Daniel L. Simmons

From Wikipedia, the free encyclopedia
Jump to: navigation, search
Not to be confused with the Daniel L. Simmons who is a law professor at the University of California, Davis.
For other people named Daniel Simmons, see Daniel Simmons.

Daniel L. Simmons is a professor of chemistry and former director of the Cancer Research Center at Brigham Young University (BYU). He was the discoverer of the COX-2 enzyme that is the target of celecoxib (Celebrex) and other COX-2 inhibitors. He and BYU felt that Pfizer had not properly credited or paid them for Simmons work in this development and brought a suit against Pfizer.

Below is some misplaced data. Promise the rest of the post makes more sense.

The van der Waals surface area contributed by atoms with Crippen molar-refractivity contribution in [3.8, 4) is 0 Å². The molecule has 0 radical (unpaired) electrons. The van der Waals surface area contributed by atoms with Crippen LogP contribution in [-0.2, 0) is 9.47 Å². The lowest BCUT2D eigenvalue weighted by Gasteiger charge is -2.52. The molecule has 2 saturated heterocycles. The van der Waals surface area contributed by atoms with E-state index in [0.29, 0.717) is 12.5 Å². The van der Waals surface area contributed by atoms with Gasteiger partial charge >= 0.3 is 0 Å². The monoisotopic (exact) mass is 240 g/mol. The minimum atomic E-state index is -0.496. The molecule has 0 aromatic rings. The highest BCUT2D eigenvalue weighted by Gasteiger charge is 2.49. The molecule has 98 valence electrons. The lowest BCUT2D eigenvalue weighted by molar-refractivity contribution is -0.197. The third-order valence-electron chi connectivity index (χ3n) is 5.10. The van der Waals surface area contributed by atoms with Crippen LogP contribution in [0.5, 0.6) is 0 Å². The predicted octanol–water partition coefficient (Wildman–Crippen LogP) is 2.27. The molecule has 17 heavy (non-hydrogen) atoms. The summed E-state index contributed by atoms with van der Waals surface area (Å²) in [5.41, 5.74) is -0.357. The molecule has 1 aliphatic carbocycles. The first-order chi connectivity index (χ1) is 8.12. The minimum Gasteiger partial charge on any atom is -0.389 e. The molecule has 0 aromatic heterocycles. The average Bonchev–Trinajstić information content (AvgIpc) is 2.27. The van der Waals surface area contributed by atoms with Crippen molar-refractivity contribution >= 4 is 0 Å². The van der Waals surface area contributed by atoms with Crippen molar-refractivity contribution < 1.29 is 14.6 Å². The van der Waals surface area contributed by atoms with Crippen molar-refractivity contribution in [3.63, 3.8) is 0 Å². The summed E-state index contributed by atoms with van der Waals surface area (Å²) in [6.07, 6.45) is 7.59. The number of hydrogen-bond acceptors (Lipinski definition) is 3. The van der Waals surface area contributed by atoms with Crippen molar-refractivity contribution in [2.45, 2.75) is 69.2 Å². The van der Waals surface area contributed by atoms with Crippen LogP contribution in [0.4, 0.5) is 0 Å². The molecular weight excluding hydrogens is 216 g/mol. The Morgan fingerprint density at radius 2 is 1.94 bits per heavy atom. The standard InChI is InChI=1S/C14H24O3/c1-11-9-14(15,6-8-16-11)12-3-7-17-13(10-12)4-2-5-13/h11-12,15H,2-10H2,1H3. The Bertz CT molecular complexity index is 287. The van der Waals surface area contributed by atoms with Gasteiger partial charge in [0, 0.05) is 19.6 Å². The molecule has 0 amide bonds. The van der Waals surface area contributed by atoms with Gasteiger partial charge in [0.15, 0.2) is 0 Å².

In 2014, the Cancer Research Center at Brigham Young University was renamed The Simmons Center for Cancer Research in his honor after he stepped down as director after 17 years.

Simmons has bachelor's and master's degrees from BYU. He earned his Ph.D. from the University of Wisconsin in 1986. From 1986-1989 he held a post-doctoral Fellowship at Harvard University.

Simmons discovered the COX-2[1] and COX-3 enzymes.

References[edit]

  1. ^ Xie WL, Chipman JG, Robertson DL, Erikson RL, Simmons DL (April 1991). "Expression of a mitogen-responsive gene encoding prostaglandin synthase is regulated by mRNA splicing". Proceedings of the National Academy of Sciences of the United States of America. 88 (7): 2692–6. doi:10.1073/pnas.88.7.2692. PMC 51304free to read. PMID 1849272. 

Sources[edit]